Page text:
It’s no secret that the vegan food movement has been picking up speed for years. I became vegan during the days of homemade soy bean patties and nutritional yeast—not that there’s anything wrong with that! But let’s face it, today’s vegans have it made. And many of the most outspoken vegan chefs and plant-based eating advocates are women. This is fantastic because, as readers of the Vegan Outreach blog already know, changing our diets is one of the most effective ways to help animals.
One of my favorite vegan chefs taking the world by storm is Jenné Claiborne, who blogs delicious recipes, shopping tips, and healthy eating advice at Sweet Potato Soul. Originally from Atlanta and now living in the Big Apple, Jenné has loved playing in the kitchen her whole life. Jenné went vegan to save animals from exploitation, but shares that eating vegan has also improved her life in many ways. If you have an Instagram account—and you should, as that’s where all the drool-worthy vegan food photos live—you can follow Jenné at @SweetPotatoSoul.
Another favorite chef of mine is Terry Hope Romero, whose cookbook Viva Vegan! is in heavy rotation at my house. Terry has taken traditional Latin foods and veganized them with an eye toward health and flavor. A few of our favorites include her vegan tamales, pupusas stuffed with black beans and plantains, and her Cuban black bean soup. You can follow her Instagram for pictures of delicious foodstuffs at @terryhope.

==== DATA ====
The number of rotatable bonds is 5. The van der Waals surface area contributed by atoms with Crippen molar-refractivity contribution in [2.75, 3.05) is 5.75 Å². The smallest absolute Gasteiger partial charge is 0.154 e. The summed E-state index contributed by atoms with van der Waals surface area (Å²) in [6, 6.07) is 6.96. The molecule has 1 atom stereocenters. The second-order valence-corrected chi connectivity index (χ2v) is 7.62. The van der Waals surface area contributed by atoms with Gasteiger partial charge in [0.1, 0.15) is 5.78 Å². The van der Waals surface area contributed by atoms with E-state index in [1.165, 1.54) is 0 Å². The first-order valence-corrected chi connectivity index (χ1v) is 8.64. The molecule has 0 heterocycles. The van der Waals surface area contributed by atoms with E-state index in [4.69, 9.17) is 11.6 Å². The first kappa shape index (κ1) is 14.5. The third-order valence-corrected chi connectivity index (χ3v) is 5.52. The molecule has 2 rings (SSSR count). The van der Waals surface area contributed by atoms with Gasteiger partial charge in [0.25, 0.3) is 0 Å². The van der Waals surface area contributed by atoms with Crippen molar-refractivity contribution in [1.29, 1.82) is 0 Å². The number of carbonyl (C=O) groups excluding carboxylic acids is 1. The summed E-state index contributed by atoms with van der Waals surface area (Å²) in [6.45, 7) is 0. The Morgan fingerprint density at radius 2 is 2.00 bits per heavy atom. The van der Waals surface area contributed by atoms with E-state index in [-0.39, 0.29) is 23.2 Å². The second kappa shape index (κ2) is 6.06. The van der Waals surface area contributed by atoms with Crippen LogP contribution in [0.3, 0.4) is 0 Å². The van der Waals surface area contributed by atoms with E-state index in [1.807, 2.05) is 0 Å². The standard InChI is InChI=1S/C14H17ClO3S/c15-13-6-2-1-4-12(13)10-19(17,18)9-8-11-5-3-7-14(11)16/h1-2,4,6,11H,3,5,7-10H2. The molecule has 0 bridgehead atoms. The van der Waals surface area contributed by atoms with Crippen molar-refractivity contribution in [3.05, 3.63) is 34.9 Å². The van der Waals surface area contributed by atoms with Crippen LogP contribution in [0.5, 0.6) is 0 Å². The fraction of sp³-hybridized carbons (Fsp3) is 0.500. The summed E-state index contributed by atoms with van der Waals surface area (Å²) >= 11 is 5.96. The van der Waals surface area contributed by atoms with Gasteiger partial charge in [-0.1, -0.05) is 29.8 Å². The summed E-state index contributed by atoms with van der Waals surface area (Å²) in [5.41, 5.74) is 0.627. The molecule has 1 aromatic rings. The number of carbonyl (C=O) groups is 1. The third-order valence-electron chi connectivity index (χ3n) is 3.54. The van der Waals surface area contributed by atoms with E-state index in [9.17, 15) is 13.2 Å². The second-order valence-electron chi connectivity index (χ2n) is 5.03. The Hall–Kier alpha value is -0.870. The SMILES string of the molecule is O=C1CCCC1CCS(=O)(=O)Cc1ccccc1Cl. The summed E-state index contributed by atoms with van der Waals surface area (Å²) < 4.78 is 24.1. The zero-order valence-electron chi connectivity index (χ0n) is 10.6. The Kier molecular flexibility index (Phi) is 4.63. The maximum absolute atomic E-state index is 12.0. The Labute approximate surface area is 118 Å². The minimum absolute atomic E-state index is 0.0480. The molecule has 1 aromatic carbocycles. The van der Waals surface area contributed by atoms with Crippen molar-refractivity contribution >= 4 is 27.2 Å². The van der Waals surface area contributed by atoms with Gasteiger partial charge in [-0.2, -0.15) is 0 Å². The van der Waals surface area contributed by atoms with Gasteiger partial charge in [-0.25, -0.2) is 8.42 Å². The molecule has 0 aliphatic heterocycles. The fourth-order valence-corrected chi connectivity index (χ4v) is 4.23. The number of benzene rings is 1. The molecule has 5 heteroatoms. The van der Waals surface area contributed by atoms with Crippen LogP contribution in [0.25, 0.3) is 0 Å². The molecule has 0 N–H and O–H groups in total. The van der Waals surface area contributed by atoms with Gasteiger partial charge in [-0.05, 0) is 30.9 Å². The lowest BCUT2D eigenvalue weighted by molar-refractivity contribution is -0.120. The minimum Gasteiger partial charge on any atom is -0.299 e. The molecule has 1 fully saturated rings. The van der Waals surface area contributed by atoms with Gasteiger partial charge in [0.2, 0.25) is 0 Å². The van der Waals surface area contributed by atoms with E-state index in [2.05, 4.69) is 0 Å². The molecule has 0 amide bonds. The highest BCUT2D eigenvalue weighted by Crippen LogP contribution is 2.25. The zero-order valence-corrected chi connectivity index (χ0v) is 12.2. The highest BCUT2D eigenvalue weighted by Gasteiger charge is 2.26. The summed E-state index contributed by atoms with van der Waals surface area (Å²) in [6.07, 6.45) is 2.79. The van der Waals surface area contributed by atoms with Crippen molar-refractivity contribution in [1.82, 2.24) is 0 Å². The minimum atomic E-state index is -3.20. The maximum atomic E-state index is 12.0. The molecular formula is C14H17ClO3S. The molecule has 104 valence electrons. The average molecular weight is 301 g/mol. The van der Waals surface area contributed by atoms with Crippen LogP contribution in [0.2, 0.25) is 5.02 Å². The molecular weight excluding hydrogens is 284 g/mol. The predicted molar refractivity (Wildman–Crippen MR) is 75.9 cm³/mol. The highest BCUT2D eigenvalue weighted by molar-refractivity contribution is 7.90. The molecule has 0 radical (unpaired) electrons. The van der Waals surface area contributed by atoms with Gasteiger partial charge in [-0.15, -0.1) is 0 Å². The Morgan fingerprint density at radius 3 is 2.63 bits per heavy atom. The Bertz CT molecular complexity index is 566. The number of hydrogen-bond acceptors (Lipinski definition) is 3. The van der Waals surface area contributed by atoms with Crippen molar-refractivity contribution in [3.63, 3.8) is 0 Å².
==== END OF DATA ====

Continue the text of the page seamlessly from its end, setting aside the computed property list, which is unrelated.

And last—for this post, anyway—but certainly not least, the woman who first inspired me to get into vegan cooking and outreach—Isa Chandra Moskowitz. Isa’s punk, no-nonsense style, and delicious recipes were manna from heaven for me back in the day. And Isa is still rocking it! She just came out with a new cookbook on vegan holiday cooking, while still managing to run her gorgeous vegan restaurant, Modern Love, in Omaha, NE.
I could talk about food all day, but there are a few other women animal advocates I’d like to highlight before wrapping up—women who are using the arts to help animals.
Many women are using their art to promote a message of love and kindness toward all animals. For example, Soo Yeon Jang, the founder of Meaningful Paws, uses her drawings and catchy designs to spread a message of love and veganism. I use her “Vegan is…” 24 oz wide-mouth Mason jar tumbler at work, and I have my eye on an adorable Cat Lover Tee.
Others are using the power of photography to highlight the plight of animals trapped in abusive systems, like Jo-Anne McArthur, who created the We Animals project, and whose photography was featured in Ghosts in Our Machine. And of course, women have made some of the best documentary films highlighting animal issues, including Gabriela Cowperthwaite, who directed and produced Blackfish, Marisa Miller Wolfson, writer and director ofVegucated, and Kate Brooks, a photojournalist whose film The Last Animals follows the amazing individuals working to save rhinos and elephants from extinction, premiered at the 2017 Tribeca Film Festival in April.
If you’ve enjoyed learning about a few of the amazing women in animal advocacy—particularly those who are not often highlighted in the media—I would urge you to check out the Unbound Project. On the website, you can read the stories of women—past and present—on the front lines of animal advocacy work.